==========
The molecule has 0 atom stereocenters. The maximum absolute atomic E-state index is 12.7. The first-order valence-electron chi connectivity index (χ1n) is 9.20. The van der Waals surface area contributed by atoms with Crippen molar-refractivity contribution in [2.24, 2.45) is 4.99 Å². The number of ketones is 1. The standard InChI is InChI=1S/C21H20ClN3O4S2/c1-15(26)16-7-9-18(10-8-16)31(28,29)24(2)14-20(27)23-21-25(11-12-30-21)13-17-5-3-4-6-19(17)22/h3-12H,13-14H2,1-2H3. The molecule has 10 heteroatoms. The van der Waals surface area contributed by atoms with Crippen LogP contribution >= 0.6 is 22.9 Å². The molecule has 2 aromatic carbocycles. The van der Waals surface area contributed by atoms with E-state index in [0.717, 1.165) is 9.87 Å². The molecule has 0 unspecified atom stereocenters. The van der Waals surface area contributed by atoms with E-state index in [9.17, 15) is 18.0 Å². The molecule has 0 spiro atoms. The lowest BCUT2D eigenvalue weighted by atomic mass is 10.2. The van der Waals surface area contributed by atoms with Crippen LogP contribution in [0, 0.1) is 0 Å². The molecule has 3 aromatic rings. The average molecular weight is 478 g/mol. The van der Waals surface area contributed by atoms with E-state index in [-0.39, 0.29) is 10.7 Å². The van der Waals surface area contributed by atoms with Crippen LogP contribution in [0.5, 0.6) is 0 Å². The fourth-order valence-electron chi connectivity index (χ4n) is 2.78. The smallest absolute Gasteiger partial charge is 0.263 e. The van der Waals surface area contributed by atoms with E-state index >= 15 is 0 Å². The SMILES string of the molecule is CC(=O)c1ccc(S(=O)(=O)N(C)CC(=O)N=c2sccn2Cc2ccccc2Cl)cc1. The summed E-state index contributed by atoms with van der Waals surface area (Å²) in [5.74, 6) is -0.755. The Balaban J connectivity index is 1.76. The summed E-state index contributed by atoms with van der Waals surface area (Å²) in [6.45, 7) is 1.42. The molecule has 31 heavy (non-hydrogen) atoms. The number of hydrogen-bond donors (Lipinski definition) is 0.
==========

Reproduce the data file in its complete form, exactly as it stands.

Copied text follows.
The molecule has 0 atom stereocenters. The maximum absolute atomic E-state index is 12.7. The first-order valence-electron chi connectivity index (χ1n) is 9.20. The van der Waals surface area contributed by atoms with Crippen molar-refractivity contribution in [2.24, 2.45) is 4.99 Å². The number of ketones is 1. The standard InChI is InChI=1S/C21H20ClN3O4S2/c1-15(26)16-7-9-18(10-8-16)31(28,29)24(2)14-20(27)23-21-25(11-12-30-21)13-17-5-3-4-6-19(17)22/h3-12H,13-14H2,1-2H3. The molecule has 10 heteroatoms. The van der Waals surface area contributed by atoms with Crippen LogP contribution >= 0.6 is 22.9 Å². The molecule has 2 aromatic carbocycles. The van der Waals surface area contributed by atoms with E-state index in [0.717, 1.165) is 9.87 Å². The molecule has 0 unspecified atom stereocenters. The van der Waals surface area contributed by atoms with E-state index in [9.17, 15) is 18.0 Å². The molecule has 0 spiro atoms. The lowest BCUT2D eigenvalue weighted by atomic mass is 10.2. The van der Waals surface area contributed by atoms with Crippen LogP contribution in [0, 0.1) is 0 Å². The molecule has 3 aromatic rings. The average molecular weight is 478 g/mol. The van der Waals surface area contributed by atoms with E-state index in [-0.39, 0.29) is 10.7 Å². The van der Waals surface area contributed by atoms with Crippen LogP contribution in [0.5, 0.6) is 0 Å². The fourth-order valence-electron chi connectivity index (χ4n) is 2.78. The smallest absolute Gasteiger partial charge is 0.263 e. The van der Waals surface area contributed by atoms with E-state index >= 15 is 0 Å². The SMILES string of the molecule is CC(=O)c1ccc(S(=O)(=O)N(C)CC(=O)N=c2sccn2Cc2ccccc2Cl)cc1. The summed E-state index contributed by atoms with van der Waals surface area (Å²) in [5.74, 6) is -0.755. The Balaban J connectivity index is 1.76. The summed E-state index contributed by atoms with van der Waals surface area (Å²) in [6.45, 7) is 1.42. The molecule has 31 heavy (non-hydrogen) atoms. The number of hydrogen-bond donors (Lipinski definition) is 0.